The milk comes from Marshall Home and Ranch Dairy in the tiny West Marin town of Tomales. The dairy’s milk holding tank is located about 20 feet from Bleating Heart’s cheese vat.

The Jersey cows are 100% grass fed when fresh grass is available, so cheeses made in the spring will contain only grass-fed milk, but during the drier summer and fall seasons, the cows’ feed is supplemented with hay.

The seasonal grass-fed-milk cheeses taste a bit richer with (appropriate) grassy undertones, however both fresh and dry grass milk versions are excellent, very buttery and creamy, with a bit of a tang.

The cheese is aged 2–3 months on California redwood boards that are certified by the Forest Stewardship Council (FSC). The rind is 100% natural and edible.

The complex flavor of Goldette Tommette is most pronounced at room temperature. It’s a very pleasant and versatile cheese, excellent for cheese plates and also cooking, as it melts beautifully. It can also be used with a girolle, or cheese curler.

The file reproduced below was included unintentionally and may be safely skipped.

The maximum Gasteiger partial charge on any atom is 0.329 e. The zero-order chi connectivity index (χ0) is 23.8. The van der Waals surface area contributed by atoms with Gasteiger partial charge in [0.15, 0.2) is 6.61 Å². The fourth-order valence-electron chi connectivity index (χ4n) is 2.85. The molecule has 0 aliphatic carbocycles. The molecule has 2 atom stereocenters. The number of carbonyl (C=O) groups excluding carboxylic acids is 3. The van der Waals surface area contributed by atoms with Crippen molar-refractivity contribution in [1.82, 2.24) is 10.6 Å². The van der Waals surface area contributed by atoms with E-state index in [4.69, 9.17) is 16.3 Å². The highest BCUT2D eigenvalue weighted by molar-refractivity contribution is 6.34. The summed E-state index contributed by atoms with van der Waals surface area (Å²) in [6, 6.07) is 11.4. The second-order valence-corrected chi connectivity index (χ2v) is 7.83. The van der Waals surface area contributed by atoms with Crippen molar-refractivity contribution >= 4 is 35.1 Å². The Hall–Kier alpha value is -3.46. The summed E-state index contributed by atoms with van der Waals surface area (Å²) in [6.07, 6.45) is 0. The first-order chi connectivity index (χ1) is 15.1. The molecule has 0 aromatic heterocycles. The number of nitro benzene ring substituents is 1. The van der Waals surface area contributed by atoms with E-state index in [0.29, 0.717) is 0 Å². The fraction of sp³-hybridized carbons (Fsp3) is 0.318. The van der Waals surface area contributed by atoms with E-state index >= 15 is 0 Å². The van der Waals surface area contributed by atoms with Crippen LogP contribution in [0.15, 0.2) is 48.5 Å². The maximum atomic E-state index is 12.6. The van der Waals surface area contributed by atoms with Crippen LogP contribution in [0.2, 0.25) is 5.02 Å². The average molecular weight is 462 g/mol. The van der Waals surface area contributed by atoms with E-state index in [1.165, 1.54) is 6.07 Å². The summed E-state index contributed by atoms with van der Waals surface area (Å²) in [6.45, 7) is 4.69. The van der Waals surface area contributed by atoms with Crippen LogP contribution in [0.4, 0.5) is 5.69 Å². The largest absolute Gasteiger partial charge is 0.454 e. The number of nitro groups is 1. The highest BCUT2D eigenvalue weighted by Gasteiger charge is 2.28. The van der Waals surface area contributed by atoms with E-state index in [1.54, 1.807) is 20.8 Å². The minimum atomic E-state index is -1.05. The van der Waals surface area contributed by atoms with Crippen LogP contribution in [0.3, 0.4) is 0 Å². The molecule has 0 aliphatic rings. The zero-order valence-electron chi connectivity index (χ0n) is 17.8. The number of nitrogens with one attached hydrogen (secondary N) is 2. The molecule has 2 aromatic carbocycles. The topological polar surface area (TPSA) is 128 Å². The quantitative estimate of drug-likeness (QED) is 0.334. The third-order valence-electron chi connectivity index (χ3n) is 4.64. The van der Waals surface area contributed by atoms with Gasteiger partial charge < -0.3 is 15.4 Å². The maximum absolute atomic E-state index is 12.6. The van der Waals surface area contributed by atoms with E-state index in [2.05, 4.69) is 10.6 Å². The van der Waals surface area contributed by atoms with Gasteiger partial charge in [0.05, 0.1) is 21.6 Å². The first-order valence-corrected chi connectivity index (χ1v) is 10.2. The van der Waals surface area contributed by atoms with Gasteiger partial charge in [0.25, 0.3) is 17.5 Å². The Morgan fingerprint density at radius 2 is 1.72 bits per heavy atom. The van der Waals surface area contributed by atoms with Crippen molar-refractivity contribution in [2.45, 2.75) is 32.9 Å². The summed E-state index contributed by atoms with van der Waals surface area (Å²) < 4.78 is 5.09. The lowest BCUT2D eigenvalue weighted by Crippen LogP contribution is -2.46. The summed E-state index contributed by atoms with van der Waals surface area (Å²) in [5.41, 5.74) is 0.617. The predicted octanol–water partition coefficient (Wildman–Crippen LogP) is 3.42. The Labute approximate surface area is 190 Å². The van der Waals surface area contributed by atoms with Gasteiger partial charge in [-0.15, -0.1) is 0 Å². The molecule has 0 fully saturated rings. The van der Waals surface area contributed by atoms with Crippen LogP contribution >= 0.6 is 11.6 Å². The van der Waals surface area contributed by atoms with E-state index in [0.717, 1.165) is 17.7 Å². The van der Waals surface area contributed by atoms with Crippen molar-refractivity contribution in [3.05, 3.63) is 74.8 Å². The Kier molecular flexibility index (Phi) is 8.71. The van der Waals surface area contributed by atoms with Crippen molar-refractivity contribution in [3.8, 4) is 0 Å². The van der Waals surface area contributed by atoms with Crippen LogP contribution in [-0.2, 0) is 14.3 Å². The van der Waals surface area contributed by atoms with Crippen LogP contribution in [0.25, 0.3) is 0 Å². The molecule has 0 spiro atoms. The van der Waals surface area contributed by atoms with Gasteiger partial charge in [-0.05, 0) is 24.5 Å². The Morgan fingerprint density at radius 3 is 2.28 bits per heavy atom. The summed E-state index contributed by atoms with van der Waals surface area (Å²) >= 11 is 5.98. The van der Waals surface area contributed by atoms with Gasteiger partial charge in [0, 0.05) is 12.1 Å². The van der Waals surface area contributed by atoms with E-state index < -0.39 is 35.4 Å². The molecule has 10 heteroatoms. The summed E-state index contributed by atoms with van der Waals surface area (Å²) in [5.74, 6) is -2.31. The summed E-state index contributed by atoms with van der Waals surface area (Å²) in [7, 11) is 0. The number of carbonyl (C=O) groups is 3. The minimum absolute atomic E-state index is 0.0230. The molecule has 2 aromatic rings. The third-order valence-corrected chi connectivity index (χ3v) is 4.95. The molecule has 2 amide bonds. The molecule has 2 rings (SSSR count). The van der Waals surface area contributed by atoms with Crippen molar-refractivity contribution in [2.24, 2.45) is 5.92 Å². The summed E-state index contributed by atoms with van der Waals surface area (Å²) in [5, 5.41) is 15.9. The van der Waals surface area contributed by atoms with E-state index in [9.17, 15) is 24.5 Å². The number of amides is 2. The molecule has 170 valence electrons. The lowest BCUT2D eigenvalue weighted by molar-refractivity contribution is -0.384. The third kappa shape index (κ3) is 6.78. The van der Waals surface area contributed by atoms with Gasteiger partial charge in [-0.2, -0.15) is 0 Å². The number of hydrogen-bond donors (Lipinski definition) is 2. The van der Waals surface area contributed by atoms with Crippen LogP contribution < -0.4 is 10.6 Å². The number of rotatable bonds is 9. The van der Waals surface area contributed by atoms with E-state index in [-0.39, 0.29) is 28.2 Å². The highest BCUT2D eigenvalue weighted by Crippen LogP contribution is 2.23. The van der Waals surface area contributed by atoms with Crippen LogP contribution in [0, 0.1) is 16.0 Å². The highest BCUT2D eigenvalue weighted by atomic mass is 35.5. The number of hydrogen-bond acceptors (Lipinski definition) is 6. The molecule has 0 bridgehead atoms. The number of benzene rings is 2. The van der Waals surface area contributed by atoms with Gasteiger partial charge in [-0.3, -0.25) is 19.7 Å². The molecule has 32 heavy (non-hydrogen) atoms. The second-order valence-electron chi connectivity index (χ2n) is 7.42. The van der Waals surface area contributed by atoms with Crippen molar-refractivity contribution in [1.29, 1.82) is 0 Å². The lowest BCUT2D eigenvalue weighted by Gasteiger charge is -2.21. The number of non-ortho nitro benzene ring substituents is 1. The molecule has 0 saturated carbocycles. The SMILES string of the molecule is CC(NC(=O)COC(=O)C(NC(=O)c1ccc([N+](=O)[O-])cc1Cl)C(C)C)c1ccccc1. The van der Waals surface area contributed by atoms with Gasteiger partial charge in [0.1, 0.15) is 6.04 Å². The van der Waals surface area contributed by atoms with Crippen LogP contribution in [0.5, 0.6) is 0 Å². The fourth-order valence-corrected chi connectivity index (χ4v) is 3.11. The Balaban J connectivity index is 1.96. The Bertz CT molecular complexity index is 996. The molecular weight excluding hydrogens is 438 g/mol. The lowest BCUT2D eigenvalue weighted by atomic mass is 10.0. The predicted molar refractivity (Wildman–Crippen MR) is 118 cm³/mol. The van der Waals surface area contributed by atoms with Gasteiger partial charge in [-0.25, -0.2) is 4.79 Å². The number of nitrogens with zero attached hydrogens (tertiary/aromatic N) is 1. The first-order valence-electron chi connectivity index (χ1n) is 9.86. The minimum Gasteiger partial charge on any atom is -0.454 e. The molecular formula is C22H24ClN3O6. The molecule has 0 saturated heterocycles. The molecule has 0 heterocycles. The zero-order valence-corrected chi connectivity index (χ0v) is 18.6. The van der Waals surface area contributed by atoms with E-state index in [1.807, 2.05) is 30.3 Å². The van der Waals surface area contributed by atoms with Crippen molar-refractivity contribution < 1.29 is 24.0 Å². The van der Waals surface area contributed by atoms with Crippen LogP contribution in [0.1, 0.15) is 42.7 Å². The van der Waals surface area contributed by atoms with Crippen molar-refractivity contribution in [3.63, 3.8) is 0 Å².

Bleating Heart makes cheeses using sheep and cow milk, as well as blends. They make the only water buffalo milk blue cheese in the United States (their Buff Blue). Outstanding, I’d like to add.

I appreciate that the owners, husband and wife team Seana Doughty and Dave Dalton, are relatively new, hardworking cheesemakers who source everything locally. They only work with small, family-run local dairies.

For a locally produced and delicious pairing, I recommend serving Goldette Tommette with Napa-based La Saison’s Rosemary Olive Oil Roasted Almonds and Pey-Marin’s 2014 “The Shell Mound” Riesling. It’s a dry, refreshing and very crisp wine perfect on a warm summer afternoon. Add some olives, local honey and a crusty baguette, and height of the season summer fruits like peaches, figs and berries, and you’ve got the perfect picnic.

BleatingHeart.com

[Editor’s note: For in depth classes on pairing and cooking with local cheeses, check out the great line up of offerings at The Fork, the culinary center at Point Reyes Farmstead Cheese Company. Many of their classes and events are listed in the Edible Events Calendar in this issue, or see their full calendar online at PointReyesCheese.com/TheFork.]